This question was asked recently on a Basenotes.net thread (and it’s possible that the most recent formulations are similar, for all I know):
While these two fragrances (I’m assuming the original formulations) are “in the same ballpark,” I don’t think of them as especially similar. Putting aside note articulation (which is much better in the Guerlain, for the dominant notes), PS is simpler and cruder. However, the notes in PS are also in Heritage, except for myrrh. Those are (taken from Parfumo.net):
Lavender, Sage, Mugwort, Musk, Myrrh, Patchouli, Sandalwood, Vanilla.
However, Fragrantica lists the notes as:
…amber, lavender, musk, jasmine, oakmoss, sage, ylang-ylang and rose.
The notes for Heritage, from Fragrantica.com, are:
…bergamot, orange, aldehydes, green accords, lavender, lemon, petit grain, violet, clary sage, nutmeg… pepper, coriander, orris root, along with rose, jasmine, carnation, honeysuckle, geranium and lily-of-the-valley…cedar, vetiver, patchouli, amber, tonka bean, oakmoss, sandalwood and powdery vanilla.
So, it certainly doesn’t suggest a “newbie nose” if you were to perceive the two as similar. For me, Heritage is a complex sandalwood scent, whereas PS is more about myrrh, and the blending is quite different. I decided to wear PS in order to contribute to the thread, and it struck me as being most similar to Third Man Caron. Basenotes has the notes for that one as:
Lavender, Rosemary, Anise, Bergamot.
Geranium, Jasmin, Rose, Fern, Carnation.
Amber, Musk, Moss, Cedarwood, Patchouli, Tonka, Vanilla.
Again, I’d say PS is simpler and cruder, though Third Man is also less articulated than Heritage, which is perhaps why it seemed more similar to me. I don’t remember smelling any anise in Third Man; otherwise, I’d likely perceive it quite a bit differently. Others have said it’s like the Eau de Parfum version of Old Spice, and yes, that also makes sense (but it doesn’t seem to be as spicy). The great thing about PS is that you can still obtain a “vintage” formulation for low cost, at least on ebay (unlike vintage Heritage and Third Man), so it’s worth considering (and it’s not exactly like Third Man). However, some have complained that the new formulation by EA Fragrances is too weak or in some other way quite bad, so you can look for the FFI/French Fragrances, Inc. version or the earlier Paul Sebastian, Inc. one. I’ve seen some on ebay recently and the label on the bottom of the bottle reads:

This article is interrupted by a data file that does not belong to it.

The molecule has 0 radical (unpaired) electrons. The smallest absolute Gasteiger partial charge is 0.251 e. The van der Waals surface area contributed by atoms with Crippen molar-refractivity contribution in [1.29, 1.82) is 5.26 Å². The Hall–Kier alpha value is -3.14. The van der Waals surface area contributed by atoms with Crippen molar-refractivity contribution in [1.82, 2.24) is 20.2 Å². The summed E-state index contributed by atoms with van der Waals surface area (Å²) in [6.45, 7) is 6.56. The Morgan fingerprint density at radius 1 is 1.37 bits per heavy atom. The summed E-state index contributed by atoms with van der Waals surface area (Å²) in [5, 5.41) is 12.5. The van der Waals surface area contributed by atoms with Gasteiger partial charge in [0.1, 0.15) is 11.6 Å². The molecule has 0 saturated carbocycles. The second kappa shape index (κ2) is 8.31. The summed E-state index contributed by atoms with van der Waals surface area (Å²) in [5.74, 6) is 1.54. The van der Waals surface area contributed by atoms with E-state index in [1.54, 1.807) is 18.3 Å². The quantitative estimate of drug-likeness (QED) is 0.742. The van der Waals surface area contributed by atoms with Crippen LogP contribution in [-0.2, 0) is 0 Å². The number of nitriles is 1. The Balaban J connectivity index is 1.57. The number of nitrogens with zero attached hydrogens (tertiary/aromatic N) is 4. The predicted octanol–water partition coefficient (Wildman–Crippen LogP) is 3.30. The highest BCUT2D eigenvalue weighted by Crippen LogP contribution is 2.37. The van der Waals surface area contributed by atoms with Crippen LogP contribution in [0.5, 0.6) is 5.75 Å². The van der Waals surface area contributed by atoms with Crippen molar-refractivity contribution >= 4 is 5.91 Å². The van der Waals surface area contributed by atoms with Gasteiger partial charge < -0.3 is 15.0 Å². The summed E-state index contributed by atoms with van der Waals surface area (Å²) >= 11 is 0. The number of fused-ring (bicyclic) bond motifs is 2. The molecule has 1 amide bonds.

PAUL SEBASTIAN, INC.
OCEAN, NJ 07712
4 FL. OZ.
or something similar, and there should also be a batch code stamped over some of that text (four digits seems common). Now if you are afraid of wearing an “old man” scent, you probably won’t like it. The first hour or so is a bit chaotic for my tastes, but it does come together and and I like the myrrh note in particular. To me, it’s the kind of scent worth buying if you can find vintage at a low price because you may come to enjoy it even if you don’t like it initially (which is my experience). And with vintage prices rising, it may be a good “investment” if you decide you just can’t wear it, for whatever reason. Another idea is to try the vintage aftershave, which may be weaker or a bit different.
PS does feel a bit like an “amateur effort” to me, due to how it’s blended to come across as one major accord, but I have no problem with that, so long as it’s enjoyable. Is it really such an effort? The “story” is that PS was “a potion [Leonard Paul] Cuozzo had been improving for over a decade together with New York perfumer Fritzsche Dodge:”
It would be interesting to hear what Dodge has to say, but is this a person or a company? There is some information here that suggests the latter:
Overall, it sounds like a “right place, right time” type of story, but my main point is that PS is a scent like Stetson, in that it seems to often get dismissed out of hand as being “drug store dreck,” which in the case of PS is ironic, because their marketing strategy was to cultivate an “upscale” image. However, the reality is that in at least “vintage” formulation, it’s not only “high quality” compared to today’s designers (and perhaps most niche at this point) but is very strong, so that a four ounce bottle of the “fine cologne” might last you many years! And while the first couple of hours might be rather crude and simple compared to the vintage greats, the drydown definitely holds its own, and for me it’s just a matter of personal preferences at that point.
I’ve never liked Caron Pour un Homme, even in vintage formulation, which feels too unbalanced (with searing lavender), and I view PS as a “step up,” but I’d say that PS even fares well against Bois du Portugal, which is smoother but rather simple. There are quite a few vintage scents in this same “ballpark,” so it’s a matter of personal taste, but PS should not be discounted in any way (at least in vintage formulation). This could certainly be a niche scent today, though most don’t smell as natural as PS, the major “problem” being associations with fragrances that are reminiscent of older male relatives. I view PS in a “glass half full” way, that is, the great advantage of it for the aficionado is that it is similar to so many others, some of which being very expensive, so you can just go on ebay, do a little research, get a great deal on vintage PS, and then you are “set” for this type of scent. Another example is Sartorial by Penhaligon’s, which from what I remember is also rather similar!
UPDATE: I came upon an 8 ounce splash PS Fine Cologne bottle. The box said French Fragrances, Inc. (with the “short list of ingredients”), but the label on the bottom of the bottle said Paul Sebastian, Inc.